The last verdict: Mladic gets life in prison

Written by on November 22, 2017 in Europe - Comments Off on The last verdict: Mladic gets life in prison

International Criminal Tribunal for the former Yugoslavia (ICTY) has done its job. Today’s verdict in a high profile case ends the endeavour which began on May 25, 1993, when UN Security Council established the tribunal. This happened when Slobodan Milošević’s war of conquest in Bosnia and Herzegovina was still going on.

After trying to conquer Slovenia, which had declared independence due to Belgrade’s dominance, Milošević sent the Yugoslav Army and his militias, which were basically gangs of murderers, to Croatia. The kinds of atrocities committed against civilians in Vukovar, Osijek and elsewhere were unimaginable, until then.

The hordes of killers sent from Belgrade drove over people’s heads with trucks, they raped and then shot women and children in villages, and they starved out men in establishments which do deserve to be called concentration camps, because that is what they were.

Once the so-called Krajina Serbs had occupied what they saw as their areas in Slavonia, they attacked Dubrovnik and later Zagreb with missiles. The Croatian Army later drove them out. Radical Croatian leaders and gangs also fought and murdered Bosnian Muslim civilians in Mostar and other areas. Therefore, the ICTY also indicted some Croatians for war crimes.

Ratko Mladić at the ICTY in The Hague.

Shortly before turning his troops and killers towards Bosnia and Herzegovina, Slobodan Milošević, who had announced “many battles” in his infamous Kosovo speech a few years before, and who died in his The Hague jail cell in 2006, was interviewed by CNN’s Larry King and declared this: “All sides are guilty.”

That statement may have been accurate in the sense that his wars of conquest motivated Croatian radicals too. But of course it tried to conceal his main responsibility in the bloodshed, which he, his followers and his thugs created.

One of his main thugs was General Ratko Mladić, also known as the ‘Butcher of the Balkans’. He ordered the worst genocidal slaughter since the Holocaust. It happened in Srebrenica, on July 11, 1995, and the following days. Mladic and his men murdered virtually all boys and men from that town, a total of 8,373 Muslim Bosnians.

The victims of Srebenica were buried in mass graves, which were later opened by investigators. The time had come “to take revenge on the Muslims”. That is what Mladić told his soldiers in Srebenica.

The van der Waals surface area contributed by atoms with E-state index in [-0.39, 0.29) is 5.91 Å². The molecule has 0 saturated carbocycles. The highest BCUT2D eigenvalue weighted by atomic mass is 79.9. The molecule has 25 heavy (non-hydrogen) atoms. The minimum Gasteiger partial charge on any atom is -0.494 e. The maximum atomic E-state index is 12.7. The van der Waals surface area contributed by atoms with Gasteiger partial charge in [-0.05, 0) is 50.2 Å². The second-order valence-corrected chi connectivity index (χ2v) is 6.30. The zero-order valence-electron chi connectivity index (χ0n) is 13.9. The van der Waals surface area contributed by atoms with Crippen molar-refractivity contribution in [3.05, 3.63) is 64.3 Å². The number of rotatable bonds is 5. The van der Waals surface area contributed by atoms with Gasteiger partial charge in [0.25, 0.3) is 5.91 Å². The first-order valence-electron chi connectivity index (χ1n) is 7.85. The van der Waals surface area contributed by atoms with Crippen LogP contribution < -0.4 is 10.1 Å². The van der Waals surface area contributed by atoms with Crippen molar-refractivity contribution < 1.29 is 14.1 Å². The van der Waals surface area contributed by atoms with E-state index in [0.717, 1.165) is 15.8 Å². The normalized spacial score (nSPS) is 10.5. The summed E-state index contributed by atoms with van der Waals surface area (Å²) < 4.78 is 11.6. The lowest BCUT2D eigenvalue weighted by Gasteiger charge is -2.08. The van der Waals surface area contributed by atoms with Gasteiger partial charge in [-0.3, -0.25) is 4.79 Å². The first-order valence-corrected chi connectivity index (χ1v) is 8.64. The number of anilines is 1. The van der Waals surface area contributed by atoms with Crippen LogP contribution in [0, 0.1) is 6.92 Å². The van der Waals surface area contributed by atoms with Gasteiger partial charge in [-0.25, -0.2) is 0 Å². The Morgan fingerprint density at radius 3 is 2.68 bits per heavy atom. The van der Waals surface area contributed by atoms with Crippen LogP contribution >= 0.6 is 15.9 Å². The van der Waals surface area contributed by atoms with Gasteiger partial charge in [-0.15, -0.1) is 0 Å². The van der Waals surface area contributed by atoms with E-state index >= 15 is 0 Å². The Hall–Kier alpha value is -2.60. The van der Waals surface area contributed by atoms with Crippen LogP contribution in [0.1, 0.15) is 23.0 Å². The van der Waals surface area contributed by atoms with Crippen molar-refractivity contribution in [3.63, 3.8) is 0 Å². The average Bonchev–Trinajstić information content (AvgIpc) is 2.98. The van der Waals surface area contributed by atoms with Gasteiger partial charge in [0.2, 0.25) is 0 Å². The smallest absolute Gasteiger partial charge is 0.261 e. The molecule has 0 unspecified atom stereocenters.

Srebenica was supposed to be a UN Safe Haven, but it obviously was not. The outnumbered Dutch peacekeepers on site were outnumbered by the Serb Army multiple times, and their call for immediate air strikes, just before Mladić marched in, was ignored.

The prosecution also accused him of having ordered the constant firing of shells, grenades and rifle bullets at Bosnia’s capital Sarajevo and its inhabitants for three years, from 1992 to 1995. More than 10,000 people, mostly civilians, were killed.

The Serbian siege of Sarajevo had to be opened by force. In September of 1995, NATO finally did what had to be done. The alliance bombed away the Serbian military, along with their heavy weapons, from the air, while the residents in the city centre applauded. The liberation took place, but it should have happened much earlier.

Srebenica and Sarajevo are only two of countless counts against Ratko Mladić. On May 26, 2011, seventeen years after the last civilian was murdered in that terrible war, Mladić was finally arrested. Five days later, he was transferred in The Hague. The initial indictment against him was dated July 25, 1995.

On November 16, 1995, twenty-two years ago, almost to the day, both Mladić and his accomplice Radovan Karadžić, the former leader of the Bosnian Serbs, were indicted for genocide. Genocide, crimes against humanity and violations of the laws or customs of war.

The complete list of accusations against Mladić included eleven counts of genocide, crimes against humanity and war crimes.

With today’s verdict, life imprisonment, the Mladić case is closed. The International Criminal Tribunal for the former Yugoslavia (ICTY) is now done. It was the last verdict, and one of the most important ones.

Dragan Nikolić, another Serbian war criminal, got the ICTY’s first indictment in November of 1994. The first trial commenced in 1996. On May 24, 1999, the President of Yugoslavia, Slobodan Milošević, was indicted by the ICTY. It was the first indictment against a sitting head of state. In 2001, the first genocide conviction was handed down against the Bosnian Serb Army officer Radislav Krstić.

The tribunal had to deal with some of the most terrible crimes ever committed, including genocide and the systematic rape of Bosnian women. The importance of the ICTY could not have been higher, not only to the sisters, mothers, grandmothers and wives of Srebrenica and the families of other victims, but also for the world to see.

Genocide and ethnic cleansing will not be accepted by the world community. This is the message the ICTY wanted to bring across.

The author of this article, Imanuel Marcus, reported about the Bosnian war from Serbia, Croatia and Bosnia, for German and Swiss radio, from 1992 until 1996.

Erich Rathfelder in Bosnia: “A new war about the interpretation of history”

 

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About the Author

Imanuel Marcus is Associate Editor of The Sofia Globe. He is German and lives in Sofia. Contact: imanuelmarcus (at) gmail.com